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Schizophr Bull. 2014 Jan;40(1):78-87. doi: 10.1093/schbul/sbs138. Epub 2012 Dec 12.

Evaluating genetic counseling for individuals with schizophrenia in the molecular age.

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Recent advances in schizophrenia genetics are shedding new light on etiopathogenesis, but issues germane to translation of findings into clinical practice are relatively understudied. We assessed the need for, and efficacy of, a contemporary genetic counseling protocol for individuals with schizophrenia.


After characterizing rare copy number variation in a cohort of adults with schizophrenia, we recruited subjects from the majority of individuals who had no clinically relevant structural genetic variant. We used a pre-post study design with longitudinal follow-up to assess both the profile of need and the impact of general genetic counseling on key knowledge-based and psychological factors.


Thirty-nine (60.0%) of 65 patients approached actively expressed an interest in the study. At baseline, participants (n = 25) tended to overestimate the risk of familial recurrence of schizophrenia, express considerable concern related to this perceived risk, endorse myths about schizophrenia etiology, and blame themselves for their illness. Postcounseling, there was a significant improvement in understanding of the empiric recurrence risk (P = .0090), accompanied by a decrease in associated concern (P = .0020). There were also significant gains in subjective (P = .0007) and objective (P = .0103) knowledge, and reductions in internalized stigma (P = .0111) and self-blame (P = .0401). Satisfaction with genetic counseling, including endorsement of the need for such counseling (86.4%), was high.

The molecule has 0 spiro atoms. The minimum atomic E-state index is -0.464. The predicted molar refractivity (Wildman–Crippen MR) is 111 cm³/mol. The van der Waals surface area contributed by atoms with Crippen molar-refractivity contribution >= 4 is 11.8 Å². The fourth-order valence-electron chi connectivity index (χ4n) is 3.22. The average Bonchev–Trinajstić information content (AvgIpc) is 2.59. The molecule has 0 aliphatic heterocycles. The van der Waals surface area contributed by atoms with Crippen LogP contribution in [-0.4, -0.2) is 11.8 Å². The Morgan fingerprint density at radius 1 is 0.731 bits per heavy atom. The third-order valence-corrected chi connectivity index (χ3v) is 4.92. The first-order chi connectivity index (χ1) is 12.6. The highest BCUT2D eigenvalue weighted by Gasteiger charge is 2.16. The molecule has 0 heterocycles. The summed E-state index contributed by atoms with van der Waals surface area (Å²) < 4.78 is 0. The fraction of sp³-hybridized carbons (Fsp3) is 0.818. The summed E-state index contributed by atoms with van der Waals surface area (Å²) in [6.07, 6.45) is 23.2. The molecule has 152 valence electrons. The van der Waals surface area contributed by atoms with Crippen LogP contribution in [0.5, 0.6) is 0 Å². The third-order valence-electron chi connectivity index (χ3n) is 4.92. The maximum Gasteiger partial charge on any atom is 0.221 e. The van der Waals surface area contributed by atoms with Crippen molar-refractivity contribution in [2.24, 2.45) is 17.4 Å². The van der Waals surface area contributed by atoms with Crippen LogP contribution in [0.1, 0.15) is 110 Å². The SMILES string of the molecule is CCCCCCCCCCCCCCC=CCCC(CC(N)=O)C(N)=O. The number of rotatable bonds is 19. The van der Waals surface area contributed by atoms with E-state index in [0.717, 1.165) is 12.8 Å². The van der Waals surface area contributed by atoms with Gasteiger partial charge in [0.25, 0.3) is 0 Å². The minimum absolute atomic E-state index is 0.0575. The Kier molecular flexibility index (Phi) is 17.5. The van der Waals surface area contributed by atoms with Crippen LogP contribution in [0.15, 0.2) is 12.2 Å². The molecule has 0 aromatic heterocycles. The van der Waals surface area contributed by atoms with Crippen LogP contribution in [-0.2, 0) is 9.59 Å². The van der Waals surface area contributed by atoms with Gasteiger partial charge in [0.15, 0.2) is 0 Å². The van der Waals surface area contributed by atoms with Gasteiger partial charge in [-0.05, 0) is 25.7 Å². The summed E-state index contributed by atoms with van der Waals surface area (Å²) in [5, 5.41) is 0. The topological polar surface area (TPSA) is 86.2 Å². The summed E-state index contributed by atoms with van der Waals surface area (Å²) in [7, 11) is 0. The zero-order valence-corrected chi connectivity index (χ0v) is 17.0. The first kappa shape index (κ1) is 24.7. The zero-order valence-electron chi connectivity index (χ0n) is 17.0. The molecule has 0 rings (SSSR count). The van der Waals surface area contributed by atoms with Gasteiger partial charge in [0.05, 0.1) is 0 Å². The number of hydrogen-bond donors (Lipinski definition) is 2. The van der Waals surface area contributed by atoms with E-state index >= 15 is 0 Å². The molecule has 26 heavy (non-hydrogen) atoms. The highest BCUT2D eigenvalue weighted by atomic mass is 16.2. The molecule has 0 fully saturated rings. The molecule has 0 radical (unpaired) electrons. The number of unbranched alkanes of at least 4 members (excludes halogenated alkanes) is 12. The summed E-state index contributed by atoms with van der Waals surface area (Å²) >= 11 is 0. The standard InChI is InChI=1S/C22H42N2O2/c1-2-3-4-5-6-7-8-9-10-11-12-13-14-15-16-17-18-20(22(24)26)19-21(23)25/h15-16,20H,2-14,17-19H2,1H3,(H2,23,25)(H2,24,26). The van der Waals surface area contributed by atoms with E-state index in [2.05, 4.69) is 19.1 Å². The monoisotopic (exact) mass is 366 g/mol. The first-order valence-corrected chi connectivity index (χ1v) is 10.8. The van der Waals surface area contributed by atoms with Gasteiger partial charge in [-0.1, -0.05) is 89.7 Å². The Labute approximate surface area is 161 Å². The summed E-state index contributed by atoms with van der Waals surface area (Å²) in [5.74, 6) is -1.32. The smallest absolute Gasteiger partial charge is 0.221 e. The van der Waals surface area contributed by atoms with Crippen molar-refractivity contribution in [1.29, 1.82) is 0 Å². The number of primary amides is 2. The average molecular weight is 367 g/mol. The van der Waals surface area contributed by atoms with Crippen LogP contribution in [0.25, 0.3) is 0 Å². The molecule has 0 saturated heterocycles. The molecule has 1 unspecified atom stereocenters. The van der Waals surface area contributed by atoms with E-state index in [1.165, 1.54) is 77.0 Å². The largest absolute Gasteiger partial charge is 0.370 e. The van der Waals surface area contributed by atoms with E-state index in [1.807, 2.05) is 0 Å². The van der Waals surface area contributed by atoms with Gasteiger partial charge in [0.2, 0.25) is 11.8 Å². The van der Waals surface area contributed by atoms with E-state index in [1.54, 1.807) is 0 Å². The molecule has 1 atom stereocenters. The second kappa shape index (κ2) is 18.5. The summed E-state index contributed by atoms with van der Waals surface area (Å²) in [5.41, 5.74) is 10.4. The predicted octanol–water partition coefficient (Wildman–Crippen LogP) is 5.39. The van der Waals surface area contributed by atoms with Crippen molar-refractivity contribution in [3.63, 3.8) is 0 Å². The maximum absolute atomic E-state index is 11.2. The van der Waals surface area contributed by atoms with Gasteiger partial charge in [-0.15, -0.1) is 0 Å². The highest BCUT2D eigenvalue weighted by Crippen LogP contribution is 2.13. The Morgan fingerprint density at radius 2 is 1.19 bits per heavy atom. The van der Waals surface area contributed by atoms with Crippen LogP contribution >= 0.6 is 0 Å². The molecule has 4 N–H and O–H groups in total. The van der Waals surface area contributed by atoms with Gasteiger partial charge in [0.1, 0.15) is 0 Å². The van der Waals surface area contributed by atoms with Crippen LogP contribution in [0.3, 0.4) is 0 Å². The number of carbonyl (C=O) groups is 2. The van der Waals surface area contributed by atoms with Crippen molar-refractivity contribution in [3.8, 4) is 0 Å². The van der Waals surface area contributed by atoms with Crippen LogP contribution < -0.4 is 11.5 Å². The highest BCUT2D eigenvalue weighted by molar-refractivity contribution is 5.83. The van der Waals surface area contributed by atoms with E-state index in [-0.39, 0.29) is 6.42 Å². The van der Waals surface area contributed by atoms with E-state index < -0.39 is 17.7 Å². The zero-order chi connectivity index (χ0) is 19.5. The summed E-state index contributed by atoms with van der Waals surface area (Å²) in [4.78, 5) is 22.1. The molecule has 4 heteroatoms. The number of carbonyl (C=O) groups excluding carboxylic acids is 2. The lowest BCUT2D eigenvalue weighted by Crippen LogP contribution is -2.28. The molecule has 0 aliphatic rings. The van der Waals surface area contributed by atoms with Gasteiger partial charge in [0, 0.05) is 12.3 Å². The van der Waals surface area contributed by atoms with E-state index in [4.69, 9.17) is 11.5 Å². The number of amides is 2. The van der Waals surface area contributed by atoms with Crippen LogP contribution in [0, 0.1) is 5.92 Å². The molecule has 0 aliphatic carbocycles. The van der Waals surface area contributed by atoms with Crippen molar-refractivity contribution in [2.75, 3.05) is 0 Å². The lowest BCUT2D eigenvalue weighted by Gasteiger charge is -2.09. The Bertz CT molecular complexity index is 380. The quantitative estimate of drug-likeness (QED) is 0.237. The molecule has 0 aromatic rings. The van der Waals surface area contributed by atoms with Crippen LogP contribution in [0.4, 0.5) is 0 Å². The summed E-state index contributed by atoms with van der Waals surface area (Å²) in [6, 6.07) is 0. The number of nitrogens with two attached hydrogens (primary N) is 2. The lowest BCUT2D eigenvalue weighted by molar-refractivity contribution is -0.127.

These results provide initial evidence of need for, and efficacy of, genetic counseling for individuals with schizophrenia. The findings may help facilitate development of a contemporary genetic counseling process that could optimize outcomes in the nascent field of evidence-based psychiatric genetic counseling.


copy number variation; genetic counseling; genetic predisposition to disease; genetics; schizophrenia; stigma

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